FPGA Introduction - Real Time Distributed Systems Lab

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FPGA Introduction
Hao wang and Jyh-Charn (Steve) Liu
What is an FPGA?
• Field Programmable Gate Array
– Configurable Logic blocks (CLB), interconnection
resources, and I/O pads.
How FPGA works?
• CLB consists of two slices, each of which contains
look-up tables (LUT), registers, multiplexers, and
carry logic.
–
–
–
–
LUT implement logic functions
Registers store data
Multiplexers select the desired output
Carry logic enables fast arithmetic function
• Interconnections are routing resources including
channels, switch boxes, clock distribution
networks, etc.
CLB architecture
• Arrangement of slices within the CLB
Slice diagram
Slice diagram
How LUT works
•
•
•
An 2-input LUT configured as follows implements AND gate
Input 1
Input 2
Output
0
0
0
0
1
0
1
0
0
1
1
1
It can be easily reconfigured to implement OR, XOR, NAND, and NOR gates, which
are the basics to build up more complex functions.
Modern FPGAs have 6-input LUTs which can be cascaded to implement complex
digital circuits.
Interconnection architecture
• Switch box topology
Interconnection architecture
• Interconnection patterns
Which takes more
chip area, logic or
interconnects?
Logic: 20% ~ 30%
Interconnect: 70%
~ 80%
How to Reconfigure FPGA
• Logic block functions and interconnections are specified using
Hardware Description Language (HDL).
• The HDL code is synthesized, mapped, placed ,routed and
download onto the chip by vendor-provided tools
Schematic
capture
Gate-level
netlist
BEGIN CIRCUIT=TEST
INPUT SET_A, SET-B,
DATA, CLOCK,
CLEAR_A, CLEAR_B;
OUTPUT Q, N_Q;
WIRE
SET, N_DATA, CLEAR;
GATE G1=NAND (IN1=SET_A,
IN2=SET_B,
OUT1=SET);
GATE G2=NOT (IN1=DATA,
OUT1=N_DATA);
GATE G3=OR
(IN1=CLEAR_A,
IN2=CLEAR_B,
OUT1=CLEAR);
GATE G4=DFF (IN1=SET, IN2=N_DATA,
IN3=CLOCK, IN4=CLEAR,
OUT1=Q, OUT2=N_Q);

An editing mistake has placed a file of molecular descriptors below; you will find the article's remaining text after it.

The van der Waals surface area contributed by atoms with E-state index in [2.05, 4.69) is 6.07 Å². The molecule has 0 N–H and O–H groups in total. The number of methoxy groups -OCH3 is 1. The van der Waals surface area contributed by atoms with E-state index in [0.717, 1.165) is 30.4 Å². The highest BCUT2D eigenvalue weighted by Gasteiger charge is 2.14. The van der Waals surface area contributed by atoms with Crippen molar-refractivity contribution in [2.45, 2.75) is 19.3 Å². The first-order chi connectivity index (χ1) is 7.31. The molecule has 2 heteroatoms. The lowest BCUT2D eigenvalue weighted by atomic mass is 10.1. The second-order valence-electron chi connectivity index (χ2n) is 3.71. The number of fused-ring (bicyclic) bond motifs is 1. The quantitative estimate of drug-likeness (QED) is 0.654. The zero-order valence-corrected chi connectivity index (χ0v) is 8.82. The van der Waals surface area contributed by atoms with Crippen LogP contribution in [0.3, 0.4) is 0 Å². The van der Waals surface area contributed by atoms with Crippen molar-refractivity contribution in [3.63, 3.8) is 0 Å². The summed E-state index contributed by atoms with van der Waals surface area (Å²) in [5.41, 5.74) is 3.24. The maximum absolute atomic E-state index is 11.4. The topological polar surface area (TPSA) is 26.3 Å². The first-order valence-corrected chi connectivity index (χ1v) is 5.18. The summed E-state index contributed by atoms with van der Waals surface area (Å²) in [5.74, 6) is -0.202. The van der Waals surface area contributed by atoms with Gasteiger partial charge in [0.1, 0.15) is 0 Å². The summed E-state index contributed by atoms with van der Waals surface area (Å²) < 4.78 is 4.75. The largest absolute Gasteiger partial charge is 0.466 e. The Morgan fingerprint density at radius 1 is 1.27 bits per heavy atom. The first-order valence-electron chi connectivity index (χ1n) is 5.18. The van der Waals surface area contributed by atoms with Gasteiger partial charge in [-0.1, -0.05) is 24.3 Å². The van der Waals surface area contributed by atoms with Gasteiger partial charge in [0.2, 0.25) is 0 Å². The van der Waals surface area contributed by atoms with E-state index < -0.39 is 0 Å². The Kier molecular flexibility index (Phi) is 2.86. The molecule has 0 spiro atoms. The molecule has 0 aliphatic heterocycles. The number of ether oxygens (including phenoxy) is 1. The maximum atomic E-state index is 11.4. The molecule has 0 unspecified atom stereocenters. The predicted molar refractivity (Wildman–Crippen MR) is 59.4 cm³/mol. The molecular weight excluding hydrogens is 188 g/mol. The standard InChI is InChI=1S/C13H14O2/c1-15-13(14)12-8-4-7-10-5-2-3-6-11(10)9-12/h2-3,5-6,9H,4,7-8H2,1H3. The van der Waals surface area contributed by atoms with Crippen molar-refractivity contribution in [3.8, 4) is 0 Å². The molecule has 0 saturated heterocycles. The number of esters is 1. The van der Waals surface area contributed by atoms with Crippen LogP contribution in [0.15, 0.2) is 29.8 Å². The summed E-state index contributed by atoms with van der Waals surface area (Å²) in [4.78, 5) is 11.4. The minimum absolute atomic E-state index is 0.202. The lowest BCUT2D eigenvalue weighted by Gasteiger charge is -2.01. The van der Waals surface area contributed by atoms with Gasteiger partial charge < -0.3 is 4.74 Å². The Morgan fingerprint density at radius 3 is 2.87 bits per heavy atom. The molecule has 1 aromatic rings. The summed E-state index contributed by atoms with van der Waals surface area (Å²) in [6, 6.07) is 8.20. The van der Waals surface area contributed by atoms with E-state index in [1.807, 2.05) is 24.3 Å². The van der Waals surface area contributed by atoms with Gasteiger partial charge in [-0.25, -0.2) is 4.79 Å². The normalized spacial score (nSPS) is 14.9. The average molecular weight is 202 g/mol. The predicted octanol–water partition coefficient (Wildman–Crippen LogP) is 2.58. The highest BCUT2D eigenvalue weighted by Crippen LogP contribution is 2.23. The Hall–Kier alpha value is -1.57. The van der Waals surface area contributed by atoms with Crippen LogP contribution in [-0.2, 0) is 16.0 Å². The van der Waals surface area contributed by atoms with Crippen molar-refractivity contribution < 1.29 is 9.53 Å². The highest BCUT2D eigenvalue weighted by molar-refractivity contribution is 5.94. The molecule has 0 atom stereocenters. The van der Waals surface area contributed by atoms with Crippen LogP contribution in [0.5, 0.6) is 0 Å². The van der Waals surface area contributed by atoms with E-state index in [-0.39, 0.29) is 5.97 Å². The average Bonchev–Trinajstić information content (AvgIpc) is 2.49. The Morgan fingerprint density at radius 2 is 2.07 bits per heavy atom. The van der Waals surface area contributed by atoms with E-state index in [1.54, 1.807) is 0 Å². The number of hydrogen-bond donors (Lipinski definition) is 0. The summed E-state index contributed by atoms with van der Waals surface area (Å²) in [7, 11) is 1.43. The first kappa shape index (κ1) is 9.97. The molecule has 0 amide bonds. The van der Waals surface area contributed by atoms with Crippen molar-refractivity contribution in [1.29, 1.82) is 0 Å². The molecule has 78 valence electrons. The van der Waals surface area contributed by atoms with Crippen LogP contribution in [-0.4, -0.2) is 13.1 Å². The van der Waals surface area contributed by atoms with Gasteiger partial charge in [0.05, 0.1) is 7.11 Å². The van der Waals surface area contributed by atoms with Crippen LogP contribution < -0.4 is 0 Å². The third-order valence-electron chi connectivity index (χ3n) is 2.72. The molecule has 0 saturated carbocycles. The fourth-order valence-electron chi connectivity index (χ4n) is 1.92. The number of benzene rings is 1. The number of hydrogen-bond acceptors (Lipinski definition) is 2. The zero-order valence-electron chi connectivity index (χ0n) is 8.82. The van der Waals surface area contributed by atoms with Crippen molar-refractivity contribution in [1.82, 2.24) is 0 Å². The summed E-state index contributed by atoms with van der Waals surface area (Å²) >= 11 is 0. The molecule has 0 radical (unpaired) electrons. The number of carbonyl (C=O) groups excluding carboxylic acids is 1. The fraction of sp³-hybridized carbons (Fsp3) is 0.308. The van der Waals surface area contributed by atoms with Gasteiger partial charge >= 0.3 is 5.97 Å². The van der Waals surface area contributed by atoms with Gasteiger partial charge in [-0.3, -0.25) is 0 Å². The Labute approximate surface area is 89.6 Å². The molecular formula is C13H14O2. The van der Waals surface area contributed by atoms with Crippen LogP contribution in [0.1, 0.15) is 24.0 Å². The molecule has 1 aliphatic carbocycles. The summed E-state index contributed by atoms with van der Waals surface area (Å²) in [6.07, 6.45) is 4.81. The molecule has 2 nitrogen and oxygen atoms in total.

END CIRCUIT=TEST;
Mapping
Packing
Place-andRoute
Fully-routed physical
(CLB-level) netlist
Timing analysis
and timing report
Gate-level netlist
for simulation
SDF (timing info)
for simulation
How to Reconfigure FPGA
• Each time a new configuration is downloaded, the FPGA
behaves like a new chip implementing a new function.
• The configuration is lost when powered off, because theyare
stored in SRAM.
– However, the configuration file can be stored in external storage such
as flash card or PROM so that the chip can automatically load it when
powered on
Why use FPGA?
• Compared to CPU, FPGA has the following benefits
– Performance
– Throughput
– Reliability
• Compared to ASIC, FPGA has the following benefits
– Reconfigurability
– Cost
– Time to market
Benefit over CPU: Performance
• FPGA code runs in real time in nanoseconds.
• All the logic blocks inside FPGA can run
concurrently in parallel, since they are real
hardware circuits.
• If fully utilized, FPGA can implement a high
performance many-core system.
Benefit over CPU : Throughput
• FPGA has many high speed I/O pins to
interface with memory, Ethernet, etc. It has
dedicated channels for peripherals, unlike CPU
whose peripherals share a bus.
• FPGA vendors provide many high speed
communication IP cores.
Benefit over CPU : Reliability
• Software programs are usually built upon
several layers of abstractions (driver, OS, etc)
to help schedule tasks and share resources.
They are at risk of incompatibility, resource
contention, deadline violation, etc.
• FPGA circuitry is a hard implementation,
which is deterministic and well predictable.
Benefit over ASIC : Reconfigurability
• ASIC can only do a specific job. If you want an
extra function after an ASIC has been
manufactured, design another one! While for
FPGA, that is nothing but adding a piece of code
and re-compile it.
• Certain bugs are caught after the ASIC has been
manufactured and distributed to customers. A
recall may put the company into bankrupt. While
for FPGA, developers can fix the bug in the HDL
code and distribute the update to customers.
Benefit over ASIC : Cost
• ASIC development is usually non-recurring
engineering. Product fabrication also costs a
lot of money.
• FPGA vendors produce large volume of chips
so that end users do not need to eat the
fabrication cost. Reconfigurability of FPGA
makes it reusable for different projects.
Benefit over ASIC : Time to market
• ASIC needs cost many man-years to design,
test, validate, and fabricate.
• FPGA development boards usually come with
a rich set of peripherals and IP cores which
makes it ideal for rapid prototyping.
• Questions?
Reference
• Introduction to FPGA Technology: Top 5 Benefits.
http://www.ni.com/white-paper/6984/en#toc1
• FPGA introduction, Ovind Harboe
• http://www.fpga4fun.com/FPGAinfo1.html
• http://en.wikipedia.org/wiki/Fieldprogrammable_gate_array#Architecture
• The Design Warrior's Guide to FPGAs
• Virtex-6 FPGA Configurable Logic Block User Guide
• http://www.cse.unsw.edu.au/~cs4211/seminars/va/VirtexArc
hitecture.html
• http://www.1-core.com/library/digital/fpga-logic-cells/
• http://www.ni.com/white-paper/7440/en

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